Coping styles and behaviours: Kendler et al. [49] selected 14 items from the Ways of Coping Checklist (WCCL;Folkman & Lazarus, 1985 [50]) based on the highest-loading items from each of the seven subscales. Following the factor loadings of these WCCL items, Kendler et al. [49] grouped them into three categories. They included Turning to Others (four items, e.g., ‘turn to friends or relatives for advice or assistance’), Problem Solving (six items, e.g., ‘confront the person who caused the problem’), and Denial (three items, e.g., ‘try not to think about it so much’). We followed this procedure to measure both perceived coping styles and enacted coping behaviours. At fivedays after childbirth, we asked the participant how ‘she usually copes with a difficult situation’ using a five-point scale from ‘never’ (1) to ‘very often’ (5) (perceived coping styles). At one month after childbirth, we asked the participant how she coped with the event she rated as being the most stressful during the time since childbirth using a five-point scale (enacted coping behaviours).

Demographic and obstetric variables: We asked the participant’s age and parity. We also enquired about the neonate’s body weight and gender (boy – 1; girl – 2) and perceived difficulty of the current labour using a three-point scale, from ‘less than expected’ (1) to ‘more than expected’ (3).

2.3. Data Analysis

The whole sample (N = 758) was divided randomly into two parts: one (n = 380) for EFAs and another (n = 378) for CFAs. This procedure was conducted via SPSS ‘case selection’. For the first group, we first examined the Kaiser-Meyer-Olkin (KMO) index and Bartlett’s sphericity test to perform a factorability check [51] The communality and skewness of all the EPDS items were also examined. We next performed a series of EFAs by the maximum-likelihood method with PROMAX rotation from a single-factor structure and, subsequently, models with an increasingly greater number of factors (i.e., two-, three-factor structures, and so on).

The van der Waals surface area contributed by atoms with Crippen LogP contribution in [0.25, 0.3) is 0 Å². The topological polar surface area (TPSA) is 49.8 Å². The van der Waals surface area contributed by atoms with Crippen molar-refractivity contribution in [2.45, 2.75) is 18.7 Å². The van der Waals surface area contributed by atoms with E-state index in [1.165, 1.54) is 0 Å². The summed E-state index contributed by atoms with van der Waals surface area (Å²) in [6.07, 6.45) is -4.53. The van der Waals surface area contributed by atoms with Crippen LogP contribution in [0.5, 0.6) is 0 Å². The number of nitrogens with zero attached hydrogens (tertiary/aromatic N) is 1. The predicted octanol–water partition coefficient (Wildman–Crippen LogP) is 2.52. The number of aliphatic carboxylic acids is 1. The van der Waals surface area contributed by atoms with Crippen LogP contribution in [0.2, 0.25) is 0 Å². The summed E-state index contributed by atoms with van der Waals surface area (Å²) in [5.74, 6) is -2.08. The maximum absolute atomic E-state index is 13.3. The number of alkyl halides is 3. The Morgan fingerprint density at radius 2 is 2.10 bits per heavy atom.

Next, we compared the goodness-of-fit of these models in a series of CFAs using the second halved sample. This was the cross-validation of the models derived from EFAs. Here, we also added the three-factor model proposed by Kubota et al. [27].The fit of models with the data was examined in terms of chi-squared (χ2), the Comparative Fit Index (CFI), and the Root Mean Square Error of Approximation (RMSEA). Starting from the single-factor model, the subsequent model was judged better if its χ2 value was significantly lower than that for the former model. According to conventional criteria, a good fit would be indicated by χ2/df < 2, CFI > 0.97, and RMSEA < 0.05, and an acceptable fit by χ2/df< 3, CFI >0.95, and RMSEA < 0.08 [52, 53] We also used the Akaike information criterion (AIC;Akaike, 1987 [54]), where a lower AIC was judged as being better.

Having selected the best-fit model, the second-order and bifactor models were examined. These models were reconciliation of the unidimensional and multidimensional models [28, 55-58]. Again, we selected the model that showed a significant decrease in χ2 value compared with the other models.

After identifying the model that had the best fit with the data, we calculated subscale scores using this factor structure selected as the best one. The new subscales derived from such procedures were correlated with the other variables including demographic and obstetric variables, NLEs that occurred after childbirth, and coping styles and behaviours. Identifying those variables with significant correlations (p < .001 because of multiple comparisons) with the EPDS subscale scores, we examined the impacts of these variables in a structural regression model using a structural equation model (SEM) (Fig. 6).